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6000+ fine-art prints suitable for framing. Desk-size to sofa-size and larger, on archival paper or canvas.
 
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Member Photos


Photos submitted by Shorpy members.

 
Colorized Photos


Colorized photos submitted by members.

 
About the Photos

Our holdings include hundreds of glass and film negatives/transparencies that we've scanned ourselves; in addition, many other photos on this site were extracted from reference images (high-resolution tiffs) in the Library of Congress research archive. (To query the database click here.) They are adjusted, restored and reworked by your webmaster in accordance with his aesthetic sensibilities before being downsized and turned into the jpegs you see here. All of these images (including "derivative works") are protected by copyright laws of the United States and other jurisdictions and may not be sold, reproduced or otherwise used for commercial purposes without permission.

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[REV 25-NOV-2014]

 
 
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VINTAGRAPH • WPA • WWII • A GAME CROP IS A COMMUNITY ASSET

Horsing Around: c.1917

Horsing Around:  c.1917

Northern Minnesota. Sorry for the poor resolution, but this one was worth sharing for amusement's sake. We saw this couple earlier as half of the Banana Quartet. This photo was almost certainly taken the same day. Other photos from this sequence suggest that the wagon comes from the neighboring yard of a cartwright, who was busy dismantling carriages for scrap value. Image from the Bernard Burch photo collection. View full size.

Pugnacious! Early 1900s

Pugnacious!  Early 1900s

Again lacking annotation, this image comes from the Bernard Burch photo collection, which absorbed a number of prints amassed by his wife Laurie Ward prior to their marriage in 1920. The subjects are unknown. The place is either Wadena or Little Falls, Minnesota. This image could have been taken at any point between, say, 1900 and 1915. In any case, we adore the infant's expression, even if the sentiment is not mutual. View full size.

Graceful Grooming: 1945

Graceful Grooming:  1945

Washington, DC. Howard University in 1943 opened Slowe Hall, a dormitory for female graduate students. That structure arguably merits designation as an historic landmark, at least for its presentation of art-deco design elements. The building was named for the late Lucy Diggs Slowe, the university's first dean of women students. While we don't know the identities of the subjects, we know that wartime exigencies led administrators to open the dormitories to young, single professional women who flooded the many offices in the nation's capital. Therefore, some, if not all of these young ladies were not students at the time of the photo. Nevertheless, their smiles still charm us some 70 years later. View full size.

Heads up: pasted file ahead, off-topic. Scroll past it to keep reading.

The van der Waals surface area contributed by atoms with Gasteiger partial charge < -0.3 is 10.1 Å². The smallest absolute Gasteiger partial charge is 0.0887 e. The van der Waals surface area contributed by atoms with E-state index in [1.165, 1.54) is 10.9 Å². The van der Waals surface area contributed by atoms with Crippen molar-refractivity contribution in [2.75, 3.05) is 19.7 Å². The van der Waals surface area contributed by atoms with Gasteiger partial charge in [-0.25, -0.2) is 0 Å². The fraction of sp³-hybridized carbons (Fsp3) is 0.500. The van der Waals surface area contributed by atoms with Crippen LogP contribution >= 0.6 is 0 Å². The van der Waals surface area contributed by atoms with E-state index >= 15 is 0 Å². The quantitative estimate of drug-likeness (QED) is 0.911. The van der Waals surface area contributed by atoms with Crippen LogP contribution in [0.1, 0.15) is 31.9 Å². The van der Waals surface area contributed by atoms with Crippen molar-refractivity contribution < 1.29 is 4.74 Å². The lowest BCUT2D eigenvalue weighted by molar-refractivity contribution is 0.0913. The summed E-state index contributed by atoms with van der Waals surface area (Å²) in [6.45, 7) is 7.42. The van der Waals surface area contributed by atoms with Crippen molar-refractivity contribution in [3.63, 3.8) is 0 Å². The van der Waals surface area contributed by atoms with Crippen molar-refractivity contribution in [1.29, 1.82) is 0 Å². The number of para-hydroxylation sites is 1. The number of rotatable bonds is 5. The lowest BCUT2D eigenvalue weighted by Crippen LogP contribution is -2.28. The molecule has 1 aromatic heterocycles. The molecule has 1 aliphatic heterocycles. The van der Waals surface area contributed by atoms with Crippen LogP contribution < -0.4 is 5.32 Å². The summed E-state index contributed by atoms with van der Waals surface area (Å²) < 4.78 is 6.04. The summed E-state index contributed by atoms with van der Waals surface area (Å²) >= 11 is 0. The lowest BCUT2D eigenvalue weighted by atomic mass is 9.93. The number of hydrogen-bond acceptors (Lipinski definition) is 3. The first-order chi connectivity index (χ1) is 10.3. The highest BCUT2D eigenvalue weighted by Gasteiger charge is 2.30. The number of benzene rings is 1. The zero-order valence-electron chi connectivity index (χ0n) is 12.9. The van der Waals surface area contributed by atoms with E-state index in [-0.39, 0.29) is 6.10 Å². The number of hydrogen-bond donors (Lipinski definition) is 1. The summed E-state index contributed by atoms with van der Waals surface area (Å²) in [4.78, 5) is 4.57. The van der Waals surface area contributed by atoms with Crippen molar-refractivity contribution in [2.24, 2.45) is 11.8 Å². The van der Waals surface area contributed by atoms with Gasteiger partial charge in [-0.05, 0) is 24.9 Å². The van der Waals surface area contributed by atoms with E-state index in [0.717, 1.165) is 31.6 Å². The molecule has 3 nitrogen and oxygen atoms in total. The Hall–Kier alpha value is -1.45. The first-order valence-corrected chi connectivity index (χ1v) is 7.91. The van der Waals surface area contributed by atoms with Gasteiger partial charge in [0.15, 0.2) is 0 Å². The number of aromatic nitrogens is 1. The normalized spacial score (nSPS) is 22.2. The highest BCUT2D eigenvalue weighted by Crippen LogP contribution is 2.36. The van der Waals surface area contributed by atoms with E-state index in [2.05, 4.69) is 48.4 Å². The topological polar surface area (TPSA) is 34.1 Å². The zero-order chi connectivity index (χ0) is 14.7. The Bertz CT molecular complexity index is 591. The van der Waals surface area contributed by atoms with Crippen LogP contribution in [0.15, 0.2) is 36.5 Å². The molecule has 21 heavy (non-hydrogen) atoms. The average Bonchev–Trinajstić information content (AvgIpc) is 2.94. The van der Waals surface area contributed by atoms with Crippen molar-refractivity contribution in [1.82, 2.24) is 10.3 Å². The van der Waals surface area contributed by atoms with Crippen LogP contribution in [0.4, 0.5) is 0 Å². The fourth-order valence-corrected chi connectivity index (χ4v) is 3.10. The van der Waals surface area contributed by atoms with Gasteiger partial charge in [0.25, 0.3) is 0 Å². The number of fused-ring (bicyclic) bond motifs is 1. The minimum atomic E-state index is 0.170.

Space to Read about Space: 1967

Space to Read about Space: 1967

This was taken by my dad almost certainly on the last weekend in January, 1967. Not only am I reading a book about astronauts with my little bro, but the newspaper on the side table is the L.A. Times. By zooming in, the headline appears to be: "3 Astronauts Killed in Apollo Test. " I was such a follower of the space program, and this photo just renews the sense of tragedy I felt. View full size.

Three Gals and a Shadow: 1917?

Three Gals and a Shadow:  1917?

Like everything else in the Bernard Burch photo collection, this image is devoid of annotation. All we can tell you is that the setting is somewhere in northern Minnesota. The women's fashions may be a clue to the date; I can't help you there. The girls on either side may be sisters. View full size.

Parked in a Plymouth

Parked in a Plymouth

My maternal grandmother, Essie Shipe [b.1900], and my uncle Billy Shipe, riding in a Plymouth convertible, Kansas City, Kansas 1953.

Grandpa's Pipe

Grandpa's Pipe

This is my dad, Fred, who was born in 1916, standing on his grandfather's chair with his pipe in his mouth. He lived in Lindenhurst, Long Island, New York at the time.

 
THE 100-YEAR-OLD PHOTO BLOG
Shorpy.com | History in HD is a vintage photo blog featuring thousands of high-definition images from the 1850s to 1950s. The site is named after Shorpy Higginbotham, a teenage coal miner who lived 100 years ago.

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